You’ll notice this year’s Burning Man Temple looks a lot different than previous years’ laser cut jigsaw designs of David Best. Best has handed off the task to his previous lead engineers and architects, who’ve come up with a simple but striking concept composed of flat panels. But that’s not the most significant difference in this year’s Temple, as this year’s builders have a new ecological focus in which they’re using wood from trees killed by drought conditions and global warming.
“Throughout Nevada and California there are dramatic changes occurring in our forests,” tree scientist Lee Klingler notes on the Temple 2017 website. “Pines, oaks, and many other kinds of trees are dying in unprecedented numbers from diseases and pests such as Sudden Oak Death and pine bark beetles. Last year scientists reported more than 100 million dead trees in California, and just last month scientists reported over 800 million dead trees in Colorado. Indeed, all of the western US states are experiencing elevated levels of forest decline. Many point to climate change as the cause of this decline.”
Roughly 100 million trees have died in California forests over the course of the drought, according to Cal Fire estimates, all of which need to be cleared and burned to control fire risks. PG&E was tasked with clearing 300 large Ponderosa pine trees killed by bark beetles that were threatening power lines near Yosemite, and now those dead trees are getting a last bit of life at Burning Man.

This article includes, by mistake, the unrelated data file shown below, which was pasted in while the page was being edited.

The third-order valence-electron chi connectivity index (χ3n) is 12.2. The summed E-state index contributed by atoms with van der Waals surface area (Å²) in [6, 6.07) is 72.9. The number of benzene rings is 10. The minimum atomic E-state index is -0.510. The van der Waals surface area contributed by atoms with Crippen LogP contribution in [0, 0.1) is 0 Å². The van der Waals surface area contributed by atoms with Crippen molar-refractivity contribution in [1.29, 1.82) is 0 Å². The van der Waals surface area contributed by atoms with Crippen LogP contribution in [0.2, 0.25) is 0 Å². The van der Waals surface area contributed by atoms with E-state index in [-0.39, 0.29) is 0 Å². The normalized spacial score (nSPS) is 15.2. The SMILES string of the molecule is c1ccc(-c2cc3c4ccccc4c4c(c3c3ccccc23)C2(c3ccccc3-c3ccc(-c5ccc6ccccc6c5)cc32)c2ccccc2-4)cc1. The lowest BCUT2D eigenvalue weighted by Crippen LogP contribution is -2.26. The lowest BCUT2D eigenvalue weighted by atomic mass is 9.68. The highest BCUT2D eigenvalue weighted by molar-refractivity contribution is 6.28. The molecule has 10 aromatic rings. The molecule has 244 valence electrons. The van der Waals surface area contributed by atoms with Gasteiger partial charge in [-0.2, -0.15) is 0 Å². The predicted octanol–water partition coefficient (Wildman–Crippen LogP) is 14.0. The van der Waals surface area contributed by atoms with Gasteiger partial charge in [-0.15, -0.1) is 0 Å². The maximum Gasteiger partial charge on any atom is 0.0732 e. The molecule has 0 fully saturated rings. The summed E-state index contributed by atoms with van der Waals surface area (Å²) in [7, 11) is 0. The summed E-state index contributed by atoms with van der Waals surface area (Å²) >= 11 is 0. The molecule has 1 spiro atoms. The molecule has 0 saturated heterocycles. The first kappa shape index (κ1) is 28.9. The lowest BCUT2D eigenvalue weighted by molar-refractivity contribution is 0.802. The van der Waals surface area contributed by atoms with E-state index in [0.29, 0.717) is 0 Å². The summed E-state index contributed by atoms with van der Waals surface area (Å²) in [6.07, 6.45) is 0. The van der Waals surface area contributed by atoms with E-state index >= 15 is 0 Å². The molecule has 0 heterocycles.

“They could spark a wildfire, they could cause a power outage, they could fall into a home,” PG&E spokesperson Lynsey Paolo told ABC 7 last month, who took a tour of both the Tuoulome County site where the trees were cut down and also the West Oakland studio where the trees were being repurposed into boards for the Temple. “Reuse and recycle is important to the folks who are participating in Burning Man, and it’s important to us as well.”
That wood has been milled into the 3,000 boards being used to create this year’s Temple. "It’s about a hundred thousand pounds of wood," Temple engineer Mark Sinclair told NBC Bay Area. "It’s not structural grade wood but it’s good enough for our purposes."
If you’ve never dragged yourself out to Burning Man, the Temple is one of the few solemn and sober installations where people build small shrines to their deceased friends. It’s symbolically pretty cool that the wood itself is also coming from dead trees this year. But more importantly, it’s a fantastic and sensible avoidance of waste that the Temple is made of wood that a big utility company was just going to torch anyway.